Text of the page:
Monday, November 12, 2007
The University of the Third Age is an international organisation whose aims are the education and stimulation of retired members of the community - those in the third 'age' of life. It is commonly referred to as U3A.
U3A started in France in 1973 where each group was associated with a local university. This academic model is used in many other countries, in particular in many continental European countries. By the early 1980s, the scheme reached Britain where its nature was radically changed to be more a self-help organisation. This model is also used in Australia, New Zealand, and the Dominican Republic.
In the British model it is acknowledged that retired people have a lifetime of experience and, collectively, a vast amount of knowledge. This is used to arrange a syllabus for each subject where each meeting is normally led by a member of the group with specialist knowledge. Each U3A Group pays a capitation fee and has access to a vast range of resources including a multi-media lending library, special interest newsletters and contacts with other groups with similar interests. Summer schools are held by special interest groups. Most importantly, each Group is an absolutely autonomous entity, self-financing and self-managing. Most Groups are regional in nature. However, in 1998 the virtual U3A, U3A Online,  was started to provide cognitively challenging courses for isolated older people from any country. Since then the initiative has been widened to include any person who regards themeselves as being in their third age. Volunteers run the entire operation, including teaching, in cyberspace. There is general agreement that not only physical but intellectual activity enrich and prolong life in the later years. Although primarily for the retired, many U3As open their membership to any people not in full-time employment, thus becoming more inclusive and widening the age range of the membership.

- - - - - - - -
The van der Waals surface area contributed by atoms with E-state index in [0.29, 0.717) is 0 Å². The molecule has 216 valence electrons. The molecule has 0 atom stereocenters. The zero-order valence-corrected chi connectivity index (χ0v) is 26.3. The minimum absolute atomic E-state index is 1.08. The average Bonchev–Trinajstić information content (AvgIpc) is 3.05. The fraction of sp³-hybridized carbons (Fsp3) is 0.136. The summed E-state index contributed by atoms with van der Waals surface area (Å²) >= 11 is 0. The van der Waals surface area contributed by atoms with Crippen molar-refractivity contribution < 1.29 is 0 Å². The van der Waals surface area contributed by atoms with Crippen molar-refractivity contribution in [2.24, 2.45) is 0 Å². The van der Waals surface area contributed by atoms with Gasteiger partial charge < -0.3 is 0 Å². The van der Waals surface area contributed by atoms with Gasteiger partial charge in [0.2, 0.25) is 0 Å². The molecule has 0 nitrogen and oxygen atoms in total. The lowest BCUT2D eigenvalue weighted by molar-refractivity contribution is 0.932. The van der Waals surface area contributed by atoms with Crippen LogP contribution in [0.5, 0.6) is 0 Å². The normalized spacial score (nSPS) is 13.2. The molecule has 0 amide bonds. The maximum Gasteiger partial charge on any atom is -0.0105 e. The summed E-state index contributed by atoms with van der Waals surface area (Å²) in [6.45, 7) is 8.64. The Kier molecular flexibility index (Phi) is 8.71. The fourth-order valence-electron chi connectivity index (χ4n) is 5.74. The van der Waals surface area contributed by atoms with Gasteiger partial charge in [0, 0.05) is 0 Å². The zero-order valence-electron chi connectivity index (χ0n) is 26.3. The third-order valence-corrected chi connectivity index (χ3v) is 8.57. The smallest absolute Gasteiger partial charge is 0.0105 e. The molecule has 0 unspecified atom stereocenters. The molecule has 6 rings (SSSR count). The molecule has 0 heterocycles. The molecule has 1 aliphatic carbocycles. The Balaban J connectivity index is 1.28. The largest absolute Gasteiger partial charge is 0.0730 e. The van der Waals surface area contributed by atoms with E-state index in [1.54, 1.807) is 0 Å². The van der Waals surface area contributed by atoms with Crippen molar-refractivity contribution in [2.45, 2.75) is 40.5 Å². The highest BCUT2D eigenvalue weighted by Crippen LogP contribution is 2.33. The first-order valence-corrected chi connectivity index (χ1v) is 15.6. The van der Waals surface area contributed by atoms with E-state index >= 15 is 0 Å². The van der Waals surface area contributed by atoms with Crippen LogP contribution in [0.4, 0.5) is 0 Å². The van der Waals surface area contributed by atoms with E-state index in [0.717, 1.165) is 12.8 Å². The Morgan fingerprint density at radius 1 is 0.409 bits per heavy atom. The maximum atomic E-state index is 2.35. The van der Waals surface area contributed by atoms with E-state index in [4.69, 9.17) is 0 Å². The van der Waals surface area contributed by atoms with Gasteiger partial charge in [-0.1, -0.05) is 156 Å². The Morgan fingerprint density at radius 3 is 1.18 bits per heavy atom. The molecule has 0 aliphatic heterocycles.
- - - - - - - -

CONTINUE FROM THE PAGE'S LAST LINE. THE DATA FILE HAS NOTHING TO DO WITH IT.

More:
Typical courses include, educationally, Art, Classical Studies, Conversation, Computers, Crafts, Debate, Drama, History, Languages, Literature, Music, Sciences, Social Sciences, Philosophy, etc. Some study groups do not have a prepared syllabus, but draw on reports of current affairs in their topic subject to prompt conversation and research. Some groups are designed to cross disciplinary boundaries, for example, combining Society, Technology and Science in a fashion not practical in more formal academic environments. U3A groups are well positioned to conduct serious research into local history and genealogy. For example, a group in Eyemouth collected and exhibited many photographs of life and work in the district over the years. Some groups aim to bridge the generation gap in the field of information technology opening up an exciting new world to many who might have been oblivious of it otherwise. Internet marketing is especially important for members in more remote locations. There are also many less-educational activities - 'Games' including, bridge tuition and duplicate bridge playing groups, 'Health, Fitness & Leisure' including countryside walks, Theatre/Concert Clubs, Travel Clubs, Dance in all its forms etc.
Many U3As publish local newsletters, e.g East Berwickshire U3A and its newsletters , as do some of the special interest networks. The Third Age Trust, the national coordinating body, publishes an educational bulletin 'Sources" for subscribing U3A members three times annually.
The U3A can also provide a valuable resource in considering many local and national issues. Membership includes many with experience and expertise in almost all walks of life and letters. Although strictly non-political, U3A members have time to reflect in a mature fashion on such topics as the operation of public services, crime and punishment, the future of energy supplies, public funding of the arts and so on, and can reply to invitations to engage in public consultations with carefully considered and argued responses.
Posted by qwertyuio at 1:09 PM